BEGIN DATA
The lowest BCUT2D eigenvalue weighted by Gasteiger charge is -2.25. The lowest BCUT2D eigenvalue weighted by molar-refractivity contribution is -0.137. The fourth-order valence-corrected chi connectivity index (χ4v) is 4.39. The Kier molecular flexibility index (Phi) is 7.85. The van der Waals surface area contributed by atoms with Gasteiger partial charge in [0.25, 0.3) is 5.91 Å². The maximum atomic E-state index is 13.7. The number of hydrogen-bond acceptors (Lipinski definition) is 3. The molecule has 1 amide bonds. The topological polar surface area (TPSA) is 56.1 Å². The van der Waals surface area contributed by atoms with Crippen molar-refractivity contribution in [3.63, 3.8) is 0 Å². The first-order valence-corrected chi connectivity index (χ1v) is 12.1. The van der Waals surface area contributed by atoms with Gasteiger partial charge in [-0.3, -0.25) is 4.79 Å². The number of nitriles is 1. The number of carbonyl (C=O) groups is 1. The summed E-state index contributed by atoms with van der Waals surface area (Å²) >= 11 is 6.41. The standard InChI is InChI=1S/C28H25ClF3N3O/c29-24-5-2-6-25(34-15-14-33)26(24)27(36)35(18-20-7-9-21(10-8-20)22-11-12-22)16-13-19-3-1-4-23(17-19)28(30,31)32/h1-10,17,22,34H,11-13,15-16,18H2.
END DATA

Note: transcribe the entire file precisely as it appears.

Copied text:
The lowest BCUT2D eigenvalue weighted by Gasteiger charge is -2.25. The lowest BCUT2D eigenvalue weighted by molar-refractivity contribution is -0.137. The fourth-order valence-corrected chi connectivity index (χ4v) is 4.39. The Kier molecular flexibility index (Phi) is 7.85. The van der Waals surface area contributed by atoms with Gasteiger partial charge in [0.25, 0.3) is 5.91 Å². The maximum atomic E-state index is 13.7. The number of hydrogen-bond acceptors (Lipinski definition) is 3. The molecule has 1 amide bonds. The topological polar surface area (TPSA) is 56.1 Å². The van der Waals surface area contributed by atoms with Crippen molar-refractivity contribution in [3.63, 3.8) is 0 Å². The first-order valence-corrected chi connectivity index (χ1v) is 12.1. The van der Waals surface area contributed by atoms with Gasteiger partial charge in [-0.3, -0.25) is 4.79 Å². The number of nitriles is 1. The number of carbonyl (C=O) groups is 1. The summed E-state index contributed by atoms with van der Waals surface area (Å²) >= 11 is 6.41. The standard InChI is InChI=1S/C28H25ClF3N3O/c29-24-5-2-6-25(34-15-14-33)26(24)27(36)35(18-20-7-9-21(10-8-20)22-11-12-22)16-13-19-3-1-4-23(17-19)28(30,31)32/h1-10,17,22,34H,11-13,15-16,18H2.